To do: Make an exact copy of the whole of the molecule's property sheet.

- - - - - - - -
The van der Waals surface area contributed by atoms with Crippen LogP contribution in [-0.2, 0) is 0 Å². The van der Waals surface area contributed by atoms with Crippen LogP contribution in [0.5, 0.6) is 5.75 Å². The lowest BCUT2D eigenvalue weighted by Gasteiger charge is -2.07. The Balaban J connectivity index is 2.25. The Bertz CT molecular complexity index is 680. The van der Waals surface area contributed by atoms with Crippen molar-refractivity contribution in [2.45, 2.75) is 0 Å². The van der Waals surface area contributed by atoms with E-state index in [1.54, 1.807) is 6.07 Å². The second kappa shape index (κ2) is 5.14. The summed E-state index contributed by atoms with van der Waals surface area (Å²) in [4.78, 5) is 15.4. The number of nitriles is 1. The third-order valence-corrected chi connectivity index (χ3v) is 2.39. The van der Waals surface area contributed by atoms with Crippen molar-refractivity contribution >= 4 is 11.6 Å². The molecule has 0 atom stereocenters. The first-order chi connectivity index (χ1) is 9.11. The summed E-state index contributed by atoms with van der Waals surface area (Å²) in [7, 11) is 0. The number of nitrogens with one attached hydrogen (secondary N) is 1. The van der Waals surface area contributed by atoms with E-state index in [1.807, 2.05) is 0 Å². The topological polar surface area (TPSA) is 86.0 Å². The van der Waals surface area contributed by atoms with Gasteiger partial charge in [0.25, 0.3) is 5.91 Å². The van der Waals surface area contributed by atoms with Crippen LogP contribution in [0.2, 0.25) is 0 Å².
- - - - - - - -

The van der Waals surface area contributed by atoms with Crippen LogP contribution in [-0.2, 0) is 0 Å². The van der Waals surface area contributed by atoms with Crippen LogP contribution in [0.5, 0.6) is 5.75 Å². The lowest BCUT2D eigenvalue weighted by Gasteiger charge is -2.07. The Balaban J connectivity index is 2.25. The Bertz CT molecular complexity index is 680. The van der Waals surface area contributed by atoms with Crippen molar-refractivity contribution in [2.45, 2.75) is 0 Å². The van der Waals surface area contributed by atoms with E-state index in [1.54, 1.807) is 6.07 Å². The second kappa shape index (κ2) is 5.14. The summed E-state index contributed by atoms with van der Waals surface area (Å²) in [4.78, 5) is 15.4. The number of nitriles is 1. The third-order valence-corrected chi connectivity index (χ3v) is 2.39. The van der Waals surface area contributed by atoms with Crippen molar-refractivity contribution >= 4 is 11.6 Å². The molecule has 0 atom stereocenters. The first-order chi connectivity index (χ1) is 9.11. The summed E-state index contributed by atoms with van der Waals surface area (Å²) in [7, 11) is 0. The number of nitrogens with one attached hydrogen (secondary N) is 1. The van der Waals surface area contributed by atoms with E-state index in [1.807, 2.05) is 0 Å². The topological polar surface area (TPSA) is 86.0 Å². The van der Waals surface area contributed by atoms with Gasteiger partial charge in [0.25, 0.3) is 5.91 Å². The van der Waals surface area contributed by atoms with Crippen LogP contribution in [0.2, 0.25) is 0 Å².